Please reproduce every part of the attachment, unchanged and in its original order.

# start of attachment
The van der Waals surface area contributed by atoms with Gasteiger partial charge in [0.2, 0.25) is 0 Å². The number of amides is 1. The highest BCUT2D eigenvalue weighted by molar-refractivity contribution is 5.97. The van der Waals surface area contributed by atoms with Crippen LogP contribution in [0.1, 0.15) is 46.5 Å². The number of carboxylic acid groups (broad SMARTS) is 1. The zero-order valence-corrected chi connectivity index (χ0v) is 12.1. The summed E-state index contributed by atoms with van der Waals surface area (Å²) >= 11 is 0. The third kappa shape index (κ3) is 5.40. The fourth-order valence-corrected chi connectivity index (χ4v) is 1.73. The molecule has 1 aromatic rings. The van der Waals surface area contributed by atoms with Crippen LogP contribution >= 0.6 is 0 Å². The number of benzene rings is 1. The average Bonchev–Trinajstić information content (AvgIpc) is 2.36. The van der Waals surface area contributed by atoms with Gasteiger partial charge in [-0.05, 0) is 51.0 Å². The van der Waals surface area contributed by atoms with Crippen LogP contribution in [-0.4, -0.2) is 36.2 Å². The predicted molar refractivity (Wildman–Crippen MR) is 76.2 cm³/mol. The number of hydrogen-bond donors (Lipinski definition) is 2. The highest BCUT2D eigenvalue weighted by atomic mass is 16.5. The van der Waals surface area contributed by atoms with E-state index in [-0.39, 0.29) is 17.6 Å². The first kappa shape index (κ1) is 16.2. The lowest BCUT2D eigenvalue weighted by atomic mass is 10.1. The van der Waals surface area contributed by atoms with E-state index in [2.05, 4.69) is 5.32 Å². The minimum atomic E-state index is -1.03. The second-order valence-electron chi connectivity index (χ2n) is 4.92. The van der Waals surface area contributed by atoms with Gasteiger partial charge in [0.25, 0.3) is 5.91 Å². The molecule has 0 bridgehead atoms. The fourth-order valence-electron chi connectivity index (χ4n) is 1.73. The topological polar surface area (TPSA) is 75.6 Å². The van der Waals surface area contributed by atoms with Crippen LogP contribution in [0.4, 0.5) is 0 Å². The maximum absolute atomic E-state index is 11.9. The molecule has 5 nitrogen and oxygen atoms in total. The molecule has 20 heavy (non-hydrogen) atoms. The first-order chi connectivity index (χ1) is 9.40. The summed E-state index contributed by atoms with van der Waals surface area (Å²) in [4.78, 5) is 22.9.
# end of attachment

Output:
The van der Waals surface area contributed by atoms with Gasteiger partial charge in [0.2, 0.25) is 0 Å². The number of amides is 1. The highest BCUT2D eigenvalue weighted by molar-refractivity contribution is 5.97. The van der Waals surface area contributed by atoms with Crippen LogP contribution in [0.1, 0.15) is 46.5 Å². The number of carboxylic acid groups (broad SMARTS) is 1. The zero-order valence-corrected chi connectivity index (χ0v) is 12.1. The summed E-state index contributed by atoms with van der Waals surface area (Å²) >= 11 is 0. The third kappa shape index (κ3) is 5.40. The fourth-order valence-corrected chi connectivity index (χ4v) is 1.73. The molecule has 1 aromatic rings. The van der Waals surface area contributed by atoms with Crippen LogP contribution >= 0.6 is 0 Å². The number of benzene rings is 1. The average Bonchev–Trinajstić information content (AvgIpc) is 2.36. The van der Waals surface area contributed by atoms with Gasteiger partial charge in [-0.05, 0) is 51.0 Å². The van der Waals surface area contributed by atoms with Crippen LogP contribution in [-0.4, -0.2) is 36.2 Å². The predicted molar refractivity (Wildman–Crippen MR) is 76.2 cm³/mol. The number of hydrogen-bond donors (Lipinski definition) is 2. The highest BCUT2D eigenvalue weighted by atomic mass is 16.5. The van der Waals surface area contributed by atoms with E-state index in [-0.39, 0.29) is 17.6 Å². The first kappa shape index (κ1) is 16.2. The lowest BCUT2D eigenvalue weighted by atomic mass is 10.1. The van der Waals surface area contributed by atoms with E-state index in [2.05, 4.69) is 5.32 Å². The minimum atomic E-state index is -1.03. The second-order valence-electron chi connectivity index (χ2n) is 4.92. The van der Waals surface area contributed by atoms with Gasteiger partial charge in [0.25, 0.3) is 5.91 Å². The molecule has 0 bridgehead atoms. The fourth-order valence-electron chi connectivity index (χ4n) is 1.73. The topological polar surface area (TPSA) is 75.6 Å². The van der Waals surface area contributed by atoms with Crippen LogP contribution in [0.4, 0.5) is 0 Å². The maximum absolute atomic E-state index is 11.9. The molecule has 5 nitrogen and oxygen atoms in total. The molecule has 20 heavy (non-hydrogen) atoms. The first-order chi connectivity index (χ1) is 9.40. The summed E-state index contributed by atoms with van der Waals surface area (Å²) in [4.78, 5) is 22.9.